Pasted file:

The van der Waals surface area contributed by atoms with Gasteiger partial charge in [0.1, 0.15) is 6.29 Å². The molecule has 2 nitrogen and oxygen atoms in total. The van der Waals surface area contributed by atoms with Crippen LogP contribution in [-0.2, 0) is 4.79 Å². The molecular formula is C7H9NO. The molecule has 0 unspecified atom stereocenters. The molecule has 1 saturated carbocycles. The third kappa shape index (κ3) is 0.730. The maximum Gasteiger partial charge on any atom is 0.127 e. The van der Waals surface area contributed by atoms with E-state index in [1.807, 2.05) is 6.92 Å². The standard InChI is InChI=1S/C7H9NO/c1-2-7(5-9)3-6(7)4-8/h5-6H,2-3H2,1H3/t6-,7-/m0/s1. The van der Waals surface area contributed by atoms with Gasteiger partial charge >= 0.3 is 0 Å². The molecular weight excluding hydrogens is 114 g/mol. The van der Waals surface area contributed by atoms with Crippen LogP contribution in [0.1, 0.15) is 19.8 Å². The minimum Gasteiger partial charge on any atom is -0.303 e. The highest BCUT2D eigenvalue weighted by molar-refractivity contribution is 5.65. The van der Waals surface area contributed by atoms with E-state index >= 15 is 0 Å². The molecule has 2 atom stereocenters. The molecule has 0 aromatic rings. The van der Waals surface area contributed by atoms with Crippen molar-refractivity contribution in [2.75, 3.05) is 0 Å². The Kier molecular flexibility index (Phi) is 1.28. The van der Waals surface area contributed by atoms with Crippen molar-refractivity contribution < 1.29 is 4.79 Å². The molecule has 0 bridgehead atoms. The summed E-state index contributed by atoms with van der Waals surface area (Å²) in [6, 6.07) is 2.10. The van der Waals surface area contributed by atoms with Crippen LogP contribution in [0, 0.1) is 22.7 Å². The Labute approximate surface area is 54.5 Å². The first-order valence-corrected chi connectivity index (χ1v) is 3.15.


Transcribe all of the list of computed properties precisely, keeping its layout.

The van der Waals surface area contributed by atoms with Gasteiger partial charge in [0.1, 0.15) is 6.29 Å². The molecule has 2 nitrogen and oxygen atoms in total. The van der Waals surface area contributed by atoms with Crippen LogP contribution in [-0.2, 0) is 4.79 Å². The molecular formula is C7H9NO. The molecule has 0 unspecified atom stereocenters. The molecule has 1 saturated carbocycles. The third kappa shape index (κ3) is 0.730. The maximum Gasteiger partial charge on any atom is 0.127 e. The van der Waals surface area contributed by atoms with E-state index in [1.807, 2.05) is 6.92 Å². The standard InChI is InChI=1S/C7H9NO/c1-2-7(5-9)3-6(7)4-8/h5-6H,2-3H2,1H3/t6-,7-/m0/s1. The van der Waals surface area contributed by atoms with Gasteiger partial charge >= 0.3 is 0 Å². The molecular weight excluding hydrogens is 114 g/mol. The van der Waals surface area contributed by atoms with Crippen LogP contribution in [0.1, 0.15) is 19.8 Å². The minimum Gasteiger partial charge on any atom is -0.303 e. The highest BCUT2D eigenvalue weighted by molar-refractivity contribution is 5.65. The van der Waals surface area contributed by atoms with E-state index >= 15 is 0 Å². The molecule has 2 atom stereocenters. The molecule has 0 aromatic rings. The van der Waals surface area contributed by atoms with Crippen molar-refractivity contribution in [2.75, 3.05) is 0 Å². The Kier molecular flexibility index (Phi) is 1.28. The van der Waals surface area contributed by atoms with Crippen molar-refractivity contribution < 1.29 is 4.79 Å². The molecule has 0 bridgehead atoms. The summed E-state index contributed by atoms with van der Waals surface area (Å²) in [6, 6.07) is 2.10. The van der Waals surface area contributed by atoms with Crippen LogP contribution in [0, 0.1) is 22.7 Å². The Labute approximate surface area is 54.5 Å². The first-order valence-corrected chi connectivity index (χ1v) is 3.15.